Target: Shannon Phillips, Minister of Environment and Parks and the Minister Responsible for the Climate Change Office in Alberta
Goal: Guarantee the continual study of cuckoo bees to ensure biodiversity growth and environmental conservation.
The rare macropis cuckoo bee (Epeloides pilosulus) is charting new territory in western Canada. Recently the endangered species appeared in Alberta for the first time in recorded history. With mainstream news of bees primarily revolving around colony collapse and loss of habitat, scientists say this bee lineage represents a new part of the story.
Part of what makes this non-pollinating bee special is its ¨kleptoparasitic¨ adaptations. Specifically, they install their eggs in nests of other pollinating species. Called ¨social parasites¨ due to their ability to take over hives, they also allude to an area’s biological health. Since bees require plants for sustenance, more cuckoos (originally presumed extinct) signify that enough nutrients are supporting hosts. This tells researchers that honey bee populations may finally be recuperating.
The cuckoo bees’ expanded range marks a major milestone in environmental studies, one conservationists should work diligently to protect. This migration should be vigilantly monitored to better track environmental progress in Alberta. Depending on where the cuckoo bees end up could help the scientific community better understand how bees are prospering. Let public support guide conservation efforts by signing the petition.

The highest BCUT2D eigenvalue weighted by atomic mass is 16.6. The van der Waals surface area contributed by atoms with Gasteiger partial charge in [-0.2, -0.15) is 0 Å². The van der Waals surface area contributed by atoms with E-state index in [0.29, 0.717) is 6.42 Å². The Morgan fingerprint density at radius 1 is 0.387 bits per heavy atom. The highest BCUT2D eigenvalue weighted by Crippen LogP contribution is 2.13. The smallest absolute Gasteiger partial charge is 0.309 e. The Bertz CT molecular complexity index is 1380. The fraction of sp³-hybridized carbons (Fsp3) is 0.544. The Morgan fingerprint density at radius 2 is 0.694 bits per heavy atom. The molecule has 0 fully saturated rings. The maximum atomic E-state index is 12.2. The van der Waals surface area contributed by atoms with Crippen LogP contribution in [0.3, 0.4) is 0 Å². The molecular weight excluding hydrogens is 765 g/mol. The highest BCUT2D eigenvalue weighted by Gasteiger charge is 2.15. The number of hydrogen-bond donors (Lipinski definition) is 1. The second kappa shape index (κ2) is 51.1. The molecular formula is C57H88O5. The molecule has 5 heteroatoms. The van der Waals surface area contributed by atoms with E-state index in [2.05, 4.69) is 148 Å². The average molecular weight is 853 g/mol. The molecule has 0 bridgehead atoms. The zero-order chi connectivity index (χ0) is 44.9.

Dear Ms. Phillips,
For the first time ever, the endangered cuckoo bee appeared at Elk Island National Park in Alberta. Even though these solitary specimens are considered parasitic based on how females lay eggs in pollinating bee hives – they’re indicative of an area’s biological health. These bees are completely reliant on their pollinating hosts for survival, who in turn depend on plants. Therefore, when plant species disappear, so do the cuckoo bees.
Seeing their new progressions signifies that fauna is flourishing in the area. Let’s maintain the momentum by investing in further investigations. One way to improve the likelihood of survival would be by planting ¨swamp candle¨ plants in marshy areas. In addition to colony collapse, the development of wetlands is another major threat to cuckoo bees. Yet more of them means improvements are underway and should be continuously monitored. For an insect assumed to be extinct to suddenly reappear is certainly worthy of further research efforts.
[Your Name Here]
Photo credit: linsepatron